Learning English

English is a difficult language to learn.  Growing up monolingual, I was able to pick up German, Greek, and Hebrew (and other semitic languages) without too much trouble, through intensive schooling.  I have to wonder if those learning English as a foreign language don’t have a much more difficult task.  The other day I was looking at a document in Icelandic (don’t ask), and marveling how I simply couldn’t penetrate it, although it is Indo-European.  Then I sat down to read an article in English.  The topic was of interest to me but it was clear that the content wasn’t written by native speakers.  Indeed, it turns out the authors were from an Indonesia university.  The journal was published by an Indonesian press.  It’s peer reviewed, but those who run it aren’t native English speakers.

Interestingly enough, although the article wasn’t in the field in which I was technically trained, I was able to follow what the authors were saying.  Partially it was because of my familiarity with the topic, which I’d read about before, but partially it was that you can read English without the direct and indirect articles that are our usual guideposts, and with the wrong verb tenses and declensions.  It is possible.  You wouldn’t want this, I suspect, if you were building a rocket carrying people into space, but it isn’t that much different from trying to read the instructions that come with most devices that are manufactured in nations where English is a foreign—very foreign—form of communication.  I admire their pluck.  I still recall enough German that I can get through some documents without generating more gray hairs, but I wouldn’t dare try to write to someone in it.  Nein.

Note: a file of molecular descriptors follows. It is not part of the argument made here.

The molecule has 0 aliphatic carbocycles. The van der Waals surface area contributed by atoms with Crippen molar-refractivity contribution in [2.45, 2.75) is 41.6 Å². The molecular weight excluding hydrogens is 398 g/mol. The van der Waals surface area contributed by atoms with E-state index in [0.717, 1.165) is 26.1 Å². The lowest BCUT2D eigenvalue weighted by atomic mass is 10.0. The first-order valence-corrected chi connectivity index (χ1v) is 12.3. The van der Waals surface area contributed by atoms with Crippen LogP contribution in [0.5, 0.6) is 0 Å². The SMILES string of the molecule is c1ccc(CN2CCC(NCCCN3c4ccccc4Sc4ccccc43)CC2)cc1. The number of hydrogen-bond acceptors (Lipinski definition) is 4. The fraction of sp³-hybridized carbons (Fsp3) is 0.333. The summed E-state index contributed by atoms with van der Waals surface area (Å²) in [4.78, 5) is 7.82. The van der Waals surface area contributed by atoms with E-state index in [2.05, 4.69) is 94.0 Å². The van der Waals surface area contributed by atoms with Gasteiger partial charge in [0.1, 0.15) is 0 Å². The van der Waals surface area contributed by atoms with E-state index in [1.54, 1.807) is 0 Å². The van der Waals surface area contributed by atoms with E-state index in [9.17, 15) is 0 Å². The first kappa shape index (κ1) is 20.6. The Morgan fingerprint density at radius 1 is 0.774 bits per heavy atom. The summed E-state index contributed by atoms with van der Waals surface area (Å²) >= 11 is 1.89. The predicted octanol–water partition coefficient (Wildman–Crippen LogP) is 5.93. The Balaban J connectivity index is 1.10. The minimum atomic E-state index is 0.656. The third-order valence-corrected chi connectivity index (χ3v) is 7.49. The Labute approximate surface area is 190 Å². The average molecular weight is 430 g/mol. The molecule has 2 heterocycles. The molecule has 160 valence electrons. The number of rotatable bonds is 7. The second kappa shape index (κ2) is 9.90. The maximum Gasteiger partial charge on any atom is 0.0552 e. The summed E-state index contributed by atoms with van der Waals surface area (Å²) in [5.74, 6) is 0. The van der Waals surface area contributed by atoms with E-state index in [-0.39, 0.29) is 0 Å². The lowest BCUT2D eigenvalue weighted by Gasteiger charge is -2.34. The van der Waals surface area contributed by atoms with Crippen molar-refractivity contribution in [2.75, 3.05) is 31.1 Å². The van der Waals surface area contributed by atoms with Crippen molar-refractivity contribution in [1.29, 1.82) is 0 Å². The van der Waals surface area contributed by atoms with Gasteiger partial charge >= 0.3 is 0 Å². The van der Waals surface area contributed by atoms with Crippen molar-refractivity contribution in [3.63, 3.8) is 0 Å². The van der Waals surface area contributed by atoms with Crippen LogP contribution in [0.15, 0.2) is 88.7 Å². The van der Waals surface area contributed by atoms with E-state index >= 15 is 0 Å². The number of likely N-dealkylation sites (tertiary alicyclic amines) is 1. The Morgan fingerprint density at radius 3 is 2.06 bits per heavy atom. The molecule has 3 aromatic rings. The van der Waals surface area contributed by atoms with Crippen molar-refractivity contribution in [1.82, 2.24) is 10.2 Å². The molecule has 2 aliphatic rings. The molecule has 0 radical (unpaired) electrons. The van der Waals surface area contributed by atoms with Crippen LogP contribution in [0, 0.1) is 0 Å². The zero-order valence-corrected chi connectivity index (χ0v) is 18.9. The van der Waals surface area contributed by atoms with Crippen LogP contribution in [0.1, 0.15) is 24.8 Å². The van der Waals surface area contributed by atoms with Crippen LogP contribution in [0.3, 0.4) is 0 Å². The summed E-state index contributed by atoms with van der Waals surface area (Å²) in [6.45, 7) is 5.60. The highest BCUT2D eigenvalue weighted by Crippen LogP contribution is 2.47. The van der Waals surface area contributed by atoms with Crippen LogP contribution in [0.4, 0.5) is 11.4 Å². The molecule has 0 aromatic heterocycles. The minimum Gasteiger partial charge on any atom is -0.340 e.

Languages are fascinating elements of human culture.  Although there was no literal tower of Babel to create them, our species, in isolated areas, learned a variety of different ways to communicate verbally.  It’s only with travel that these isolated groups met and generally they try to talk, unless they simply kill strangers on sight.  We want to understand one another.  We all know that our language learning skills are at their peak during our very youngest years.  Brains get ossified into using one language to think and as you age it’s harder to pick up new ones.  Still, we have that old isolationist tendency hardwired as well.  Us versus them.  And if we can’t understand we quickly distrust.  Language study is probably one of the best ways to ensure peace.  If we can’t do that, at least we can try to read our language through the eyes of someone who’s made the effort, even if it’s difficult for us.

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